The Right Brown For Your Skin Tone
Are you guilty of listening with one ear to your paler-skinned pals moan about being washed out by white and beige? Well, it’s finally your turn to be cautious about colour. If you’re tanned or darker-skinned and pick the wrong shade of brown, from a distance you’ll look semi-naked at best, full birthday suit at worst. Luckily, it’s simple to avoid faux flasher status. Just check the shade of the item against your skin tone: bring the garment up to your forearm to see if it’s significantly lighter or darker than your skin. If it’s not, stick it back on the hanger and start again, using these nine failsafe brown garments as your starting point.
9 Ways To Wear Brown
House Of Fraser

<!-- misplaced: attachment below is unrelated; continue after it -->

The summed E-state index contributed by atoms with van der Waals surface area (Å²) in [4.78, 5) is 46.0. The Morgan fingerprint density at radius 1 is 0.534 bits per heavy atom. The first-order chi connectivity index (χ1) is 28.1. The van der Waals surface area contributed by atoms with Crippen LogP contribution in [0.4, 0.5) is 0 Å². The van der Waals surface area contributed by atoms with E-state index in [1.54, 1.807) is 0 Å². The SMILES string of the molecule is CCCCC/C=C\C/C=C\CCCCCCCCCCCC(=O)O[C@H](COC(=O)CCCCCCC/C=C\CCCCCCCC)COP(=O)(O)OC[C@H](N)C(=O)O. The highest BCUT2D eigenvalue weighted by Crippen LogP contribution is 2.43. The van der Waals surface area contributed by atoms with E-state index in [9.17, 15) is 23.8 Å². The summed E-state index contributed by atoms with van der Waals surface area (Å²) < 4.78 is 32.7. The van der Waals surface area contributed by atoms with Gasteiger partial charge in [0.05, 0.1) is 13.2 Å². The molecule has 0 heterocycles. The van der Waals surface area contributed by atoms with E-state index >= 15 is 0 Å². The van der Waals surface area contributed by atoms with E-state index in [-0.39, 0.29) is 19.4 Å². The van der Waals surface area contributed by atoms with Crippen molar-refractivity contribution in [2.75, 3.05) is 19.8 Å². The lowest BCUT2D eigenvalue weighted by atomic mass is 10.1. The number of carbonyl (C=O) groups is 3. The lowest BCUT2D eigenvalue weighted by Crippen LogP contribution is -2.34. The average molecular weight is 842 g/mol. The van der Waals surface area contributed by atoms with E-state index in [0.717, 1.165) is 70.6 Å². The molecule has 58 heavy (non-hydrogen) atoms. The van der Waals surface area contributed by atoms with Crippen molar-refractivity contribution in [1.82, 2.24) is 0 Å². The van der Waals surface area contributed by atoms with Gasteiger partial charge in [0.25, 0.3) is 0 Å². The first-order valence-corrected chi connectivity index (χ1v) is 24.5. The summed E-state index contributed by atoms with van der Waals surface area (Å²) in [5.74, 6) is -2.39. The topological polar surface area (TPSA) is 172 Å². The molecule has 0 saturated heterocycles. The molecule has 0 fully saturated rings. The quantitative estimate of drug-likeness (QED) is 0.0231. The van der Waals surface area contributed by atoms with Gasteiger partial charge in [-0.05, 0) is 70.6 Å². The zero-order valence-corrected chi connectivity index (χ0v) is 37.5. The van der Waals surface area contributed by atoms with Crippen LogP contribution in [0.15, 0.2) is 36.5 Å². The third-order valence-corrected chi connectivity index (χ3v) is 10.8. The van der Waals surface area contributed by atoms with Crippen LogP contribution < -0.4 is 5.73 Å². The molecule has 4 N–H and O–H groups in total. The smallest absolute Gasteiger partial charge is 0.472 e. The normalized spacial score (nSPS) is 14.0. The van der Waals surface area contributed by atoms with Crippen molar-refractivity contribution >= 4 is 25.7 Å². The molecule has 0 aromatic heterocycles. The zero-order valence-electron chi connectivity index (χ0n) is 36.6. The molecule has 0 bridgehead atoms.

Too many men have an outerwear collection which consists solely of navy, black and grey. Don’t get us wrong, they’re great, but ignoring the wealth of other colours on offer is an unforgivable style offence in our book. We love camel coats as much as the next outerwear fanatic, but if you want to take your top layer to the next level, don’t overlook brown. “Brown is a very classic masculine colour,” says Delphine Ninous, a creative director with the likes of Belstaff on her CV. “It can look evaluated and edgy at the same time.” When it gets colder, a brown oversized coat is your sartorial safety blanket. Avoid anything too tailored and look for dropped rounded shoulders. Get tactile with your textile, too. Shearling, fleece and rich wool all look great in brown. A brown winter coat is also extremely versatile. Worn over a cream crew neck knit and jeans, you’re ready for the weekend; sat on top of a grey suit for work, it gives off strong Richard Gere in American Gigolo vibes, which is a life goal as far as we’re concerned.